‘Brand It Like Beckham: The Nature of Identity’ – Charles Leon, interior designer and international speaker will be exploring the relationship between modern brands, personal identity and design and creativity;
‘Craft, Design and Identity’ – Rosy Greenlees, Executive Director of the Crafts Council will discuss the changing identity of craft, and its relationship to design and designers;
‘Wonder & Delight – The Interiors of Living Architecture’ – Mark Robinson, Director of Living Architecture, Alain de Botton’s not-for-profit organisation that aims to bring cutting edge architecture to the UK holiday home market, will discuss the interiors of the Living Architecture properties, including A House for Essex by Grayson Perry and FAT Architecture;
The Interior Designer’s Dilemma’ – Panellists Graeme Brooker (Head of Interior Design at the Royal College of Art), Catherine Croft (Director of the Twentieth Century Society and James Dilley, Head of Interiors and Hospitality at Jestico + Whiles) will discuss questions including, should society place greater demands on interior designers as guardians of the buildings (even unlisted ones)? How does the responsibility to respect the design intention of the creator of a building impact the creativity of a designer? How does the often ephemeral nature of an interior shape the individual identity of a designer and the public?
This is the only UK national conference developed specifically for and by professional interior designers and as well as fascinating talks and live debates it is the perfect networking opportunity for those in the industry or curious about joining.
Trends, oh Trends, don’t we all just hate the thought of following a trend but spot a listing on social media and we are on it, checking to see if we are a step ahead.
I am fascinated by such predictions as they can reflect what is happening in politics, the economy and just general attitude to life itself. Trends eventually lead to a particular period having an identity, or, what’s called a Zeitgeist.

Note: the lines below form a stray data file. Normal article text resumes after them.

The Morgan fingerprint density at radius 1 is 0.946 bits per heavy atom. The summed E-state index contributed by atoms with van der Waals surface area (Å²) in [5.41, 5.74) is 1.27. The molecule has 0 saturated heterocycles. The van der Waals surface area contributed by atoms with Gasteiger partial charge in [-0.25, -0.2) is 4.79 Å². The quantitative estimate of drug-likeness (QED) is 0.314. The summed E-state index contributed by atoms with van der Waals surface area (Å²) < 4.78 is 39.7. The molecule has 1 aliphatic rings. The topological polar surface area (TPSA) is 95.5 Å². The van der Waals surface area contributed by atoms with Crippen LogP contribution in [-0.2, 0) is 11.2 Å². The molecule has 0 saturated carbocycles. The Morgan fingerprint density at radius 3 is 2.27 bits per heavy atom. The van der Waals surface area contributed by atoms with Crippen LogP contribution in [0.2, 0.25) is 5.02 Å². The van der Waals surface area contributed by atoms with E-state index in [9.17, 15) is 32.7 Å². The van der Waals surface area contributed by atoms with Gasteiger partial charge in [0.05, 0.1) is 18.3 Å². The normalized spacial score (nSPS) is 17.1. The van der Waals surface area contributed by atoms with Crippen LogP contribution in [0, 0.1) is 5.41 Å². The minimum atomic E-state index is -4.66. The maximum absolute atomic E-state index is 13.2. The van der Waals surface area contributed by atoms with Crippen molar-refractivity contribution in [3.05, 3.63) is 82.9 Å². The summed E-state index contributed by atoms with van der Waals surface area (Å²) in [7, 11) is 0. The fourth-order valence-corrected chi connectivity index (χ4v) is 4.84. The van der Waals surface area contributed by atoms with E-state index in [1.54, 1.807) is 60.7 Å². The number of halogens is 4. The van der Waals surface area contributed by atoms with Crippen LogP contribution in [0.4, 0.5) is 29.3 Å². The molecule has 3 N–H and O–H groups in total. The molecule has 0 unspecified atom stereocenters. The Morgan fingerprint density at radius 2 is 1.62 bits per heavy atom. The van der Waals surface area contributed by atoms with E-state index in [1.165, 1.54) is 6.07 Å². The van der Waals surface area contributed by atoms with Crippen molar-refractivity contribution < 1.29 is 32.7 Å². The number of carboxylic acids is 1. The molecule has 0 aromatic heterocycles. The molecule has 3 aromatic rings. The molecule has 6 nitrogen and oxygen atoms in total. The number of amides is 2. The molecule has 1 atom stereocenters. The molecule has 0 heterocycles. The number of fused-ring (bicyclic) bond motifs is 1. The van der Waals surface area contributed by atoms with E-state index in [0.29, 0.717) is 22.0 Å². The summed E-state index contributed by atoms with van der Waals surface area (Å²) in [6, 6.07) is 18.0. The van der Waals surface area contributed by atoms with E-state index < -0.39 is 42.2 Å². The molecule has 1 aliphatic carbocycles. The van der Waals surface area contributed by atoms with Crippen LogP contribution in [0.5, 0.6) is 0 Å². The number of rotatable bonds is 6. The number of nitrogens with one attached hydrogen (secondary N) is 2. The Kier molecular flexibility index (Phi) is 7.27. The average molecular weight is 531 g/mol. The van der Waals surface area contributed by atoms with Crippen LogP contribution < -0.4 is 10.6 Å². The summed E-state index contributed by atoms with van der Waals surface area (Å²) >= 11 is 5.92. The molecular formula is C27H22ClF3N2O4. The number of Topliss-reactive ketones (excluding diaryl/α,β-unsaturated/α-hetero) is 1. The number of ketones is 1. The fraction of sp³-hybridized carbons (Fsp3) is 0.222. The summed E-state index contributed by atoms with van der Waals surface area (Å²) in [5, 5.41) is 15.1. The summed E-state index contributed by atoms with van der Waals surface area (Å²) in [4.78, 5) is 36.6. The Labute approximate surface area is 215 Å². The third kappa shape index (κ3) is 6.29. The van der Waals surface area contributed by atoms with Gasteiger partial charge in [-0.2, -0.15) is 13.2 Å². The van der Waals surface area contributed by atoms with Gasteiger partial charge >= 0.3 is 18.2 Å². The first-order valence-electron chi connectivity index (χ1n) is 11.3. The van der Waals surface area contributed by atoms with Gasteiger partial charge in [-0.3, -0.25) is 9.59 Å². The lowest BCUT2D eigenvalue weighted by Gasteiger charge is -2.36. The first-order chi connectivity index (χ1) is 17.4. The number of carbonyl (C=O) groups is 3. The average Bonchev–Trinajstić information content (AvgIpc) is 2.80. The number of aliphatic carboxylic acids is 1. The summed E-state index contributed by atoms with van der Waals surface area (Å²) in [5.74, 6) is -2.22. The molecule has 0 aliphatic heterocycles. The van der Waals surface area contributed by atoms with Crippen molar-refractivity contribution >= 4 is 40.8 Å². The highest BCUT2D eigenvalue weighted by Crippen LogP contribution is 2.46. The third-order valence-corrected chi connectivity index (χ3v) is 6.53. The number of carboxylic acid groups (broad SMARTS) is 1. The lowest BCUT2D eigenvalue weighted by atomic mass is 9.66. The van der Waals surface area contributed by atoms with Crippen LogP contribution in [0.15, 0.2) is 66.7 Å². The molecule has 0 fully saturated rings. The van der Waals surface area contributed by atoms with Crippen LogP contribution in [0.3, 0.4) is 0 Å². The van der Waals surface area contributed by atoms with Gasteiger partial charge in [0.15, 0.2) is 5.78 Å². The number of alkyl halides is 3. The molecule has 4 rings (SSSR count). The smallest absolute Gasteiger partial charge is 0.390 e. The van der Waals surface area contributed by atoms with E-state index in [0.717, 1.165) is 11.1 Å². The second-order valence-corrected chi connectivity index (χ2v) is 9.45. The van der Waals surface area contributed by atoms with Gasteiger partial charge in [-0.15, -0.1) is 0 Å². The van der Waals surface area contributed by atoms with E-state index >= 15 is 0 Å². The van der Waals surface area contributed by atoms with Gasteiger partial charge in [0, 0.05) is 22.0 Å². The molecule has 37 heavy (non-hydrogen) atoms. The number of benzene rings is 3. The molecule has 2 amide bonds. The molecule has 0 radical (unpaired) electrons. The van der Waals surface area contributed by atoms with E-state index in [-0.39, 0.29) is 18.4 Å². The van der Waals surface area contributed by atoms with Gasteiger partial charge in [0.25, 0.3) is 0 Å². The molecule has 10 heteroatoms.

I believe that 2016 is going to be particularly interesting as we see people across the world bonding and standing against the current atrocities and as the economy is becoming more buoyant, daring to look forward. I wonder how these changes will manifest in interior design?
We might witness some contrasts, considering the economic improvements, a desire to move on from nostalgia and yet, at the same time there is a need for comfort and stability. A futuristic look may develop which is rooted in shiny, ambitious glamour, grounded by rough, honest materials. We might see luxurious materials such as rich tactile velvets in deep burgundies and warm rose pinks set against raw concrete and silvered, weathered wood.
We are already heading in this direction of modern glamour. The European furnishing shows last year were brimming with objects made in marbles and golds, I even saw an exotically patterned carpet. These opulent statements were set in contrast within honest, almost humble surroundings.
If we look back to the end of the Eighties, a similar era to now emerging out of recession, the passion for antique collecting was fading and punchy designs, introduced by the Memphis group, reigned. As we today start to look forward, we could be witnessing the death of vintage and upcycling, and current earthy colours being replaced with something more self-assured.
We have so much available to us these days as the high street is so affordable with lots on offer, changing style has never been easier. This gives the consumer many opportunities to be quite individualistic albeit spoilt for choice. I have no doubt though that the creative amongst us, will start customising and adapting what is available in the desire to have something unique.
If this sophisticated, almost theatrical look develops, it will complement our need to personalise our surroundings will give instant charm to the bland new apartments that people are having to buy into.
We are a fickle lot, so who knows if my predictions are correct but it will be interesting to see what choices we make in 2016.
The British Institute of Interior Design